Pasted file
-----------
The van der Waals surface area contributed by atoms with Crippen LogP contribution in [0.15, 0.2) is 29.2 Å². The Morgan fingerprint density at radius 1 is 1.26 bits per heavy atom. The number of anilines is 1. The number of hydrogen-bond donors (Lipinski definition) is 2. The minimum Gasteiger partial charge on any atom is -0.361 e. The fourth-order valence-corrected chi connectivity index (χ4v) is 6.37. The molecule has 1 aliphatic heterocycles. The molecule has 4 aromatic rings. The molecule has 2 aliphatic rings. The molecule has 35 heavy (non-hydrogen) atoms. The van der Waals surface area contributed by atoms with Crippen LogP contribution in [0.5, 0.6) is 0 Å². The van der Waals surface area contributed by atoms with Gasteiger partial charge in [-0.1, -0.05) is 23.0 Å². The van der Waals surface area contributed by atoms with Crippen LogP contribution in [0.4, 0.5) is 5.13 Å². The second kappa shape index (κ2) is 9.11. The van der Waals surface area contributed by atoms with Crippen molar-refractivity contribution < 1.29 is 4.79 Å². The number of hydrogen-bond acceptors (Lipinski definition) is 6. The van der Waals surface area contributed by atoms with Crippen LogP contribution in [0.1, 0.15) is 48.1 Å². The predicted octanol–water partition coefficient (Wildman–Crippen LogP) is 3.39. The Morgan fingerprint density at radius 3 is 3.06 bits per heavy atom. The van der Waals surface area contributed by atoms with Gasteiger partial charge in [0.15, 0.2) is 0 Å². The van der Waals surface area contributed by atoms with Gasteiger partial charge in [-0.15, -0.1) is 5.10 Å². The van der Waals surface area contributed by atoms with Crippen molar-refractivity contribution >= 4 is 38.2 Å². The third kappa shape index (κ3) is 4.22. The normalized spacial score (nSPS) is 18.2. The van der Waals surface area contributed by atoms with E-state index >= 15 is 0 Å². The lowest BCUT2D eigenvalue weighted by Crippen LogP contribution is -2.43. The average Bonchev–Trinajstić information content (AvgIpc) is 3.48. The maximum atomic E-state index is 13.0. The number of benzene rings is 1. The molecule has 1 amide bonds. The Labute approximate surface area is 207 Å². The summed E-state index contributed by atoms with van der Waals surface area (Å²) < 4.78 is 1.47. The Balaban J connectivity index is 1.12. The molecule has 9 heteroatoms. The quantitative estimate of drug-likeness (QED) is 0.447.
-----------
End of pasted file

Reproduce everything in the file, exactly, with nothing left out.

The van der Waals surface area contributed by atoms with Crippen LogP contribution in [0.15, 0.2) is 29.2 Å². The Morgan fingerprint density at radius 1 is 1.26 bits per heavy atom. The number of anilines is 1. The number of hydrogen-bond donors (Lipinski definition) is 2. The minimum Gasteiger partial charge on any atom is -0.361 e. The fourth-order valence-corrected chi connectivity index (χ4v) is 6.37. The molecule has 1 aliphatic heterocycles. The molecule has 4 aromatic rings. The molecule has 2 aliphatic rings. The molecule has 35 heavy (non-hydrogen) atoms. The van der Waals surface area contributed by atoms with Crippen LogP contribution in [0.5, 0.6) is 0 Å². The van der Waals surface area contributed by atoms with Gasteiger partial charge in [-0.1, -0.05) is 23.0 Å². The van der Waals surface area contributed by atoms with Crippen LogP contribution in [0.4, 0.5) is 5.13 Å². The second kappa shape index (κ2) is 9.11. The van der Waals surface area contributed by atoms with Crippen molar-refractivity contribution < 1.29 is 4.79 Å². The number of hydrogen-bond acceptors (Lipinski definition) is 6. The van der Waals surface area contributed by atoms with Crippen LogP contribution in [0.1, 0.15) is 48.1 Å². The predicted octanol–water partition coefficient (Wildman–Crippen LogP) is 3.39. The Morgan fingerprint density at radius 3 is 3.06 bits per heavy atom. The van der Waals surface area contributed by atoms with Gasteiger partial charge in [0.15, 0.2) is 0 Å². The van der Waals surface area contributed by atoms with Gasteiger partial charge in [-0.15, -0.1) is 5.10 Å². The van der Waals surface area contributed by atoms with Crippen molar-refractivity contribution >= 4 is 38.2 Å². The third kappa shape index (κ3) is 4.22. The normalized spacial score (nSPS) is 18.2. The van der Waals surface area contributed by atoms with E-state index >= 15 is 0 Å². The lowest BCUT2D eigenvalue weighted by Crippen LogP contribution is -2.43. The average Bonchev–Trinajstić information content (AvgIpc) is 3.48. The maximum atomic E-state index is 13.0. The number of benzene rings is 1. The molecule has 1 amide bonds. The Labute approximate surface area is 207 Å². The summed E-state index contributed by atoms with van der Waals surface area (Å²) < 4.78 is 1.47. The Balaban J connectivity index is 1.12. The molecule has 9 heteroatoms. The quantitative estimate of drug-likeness (QED) is 0.447.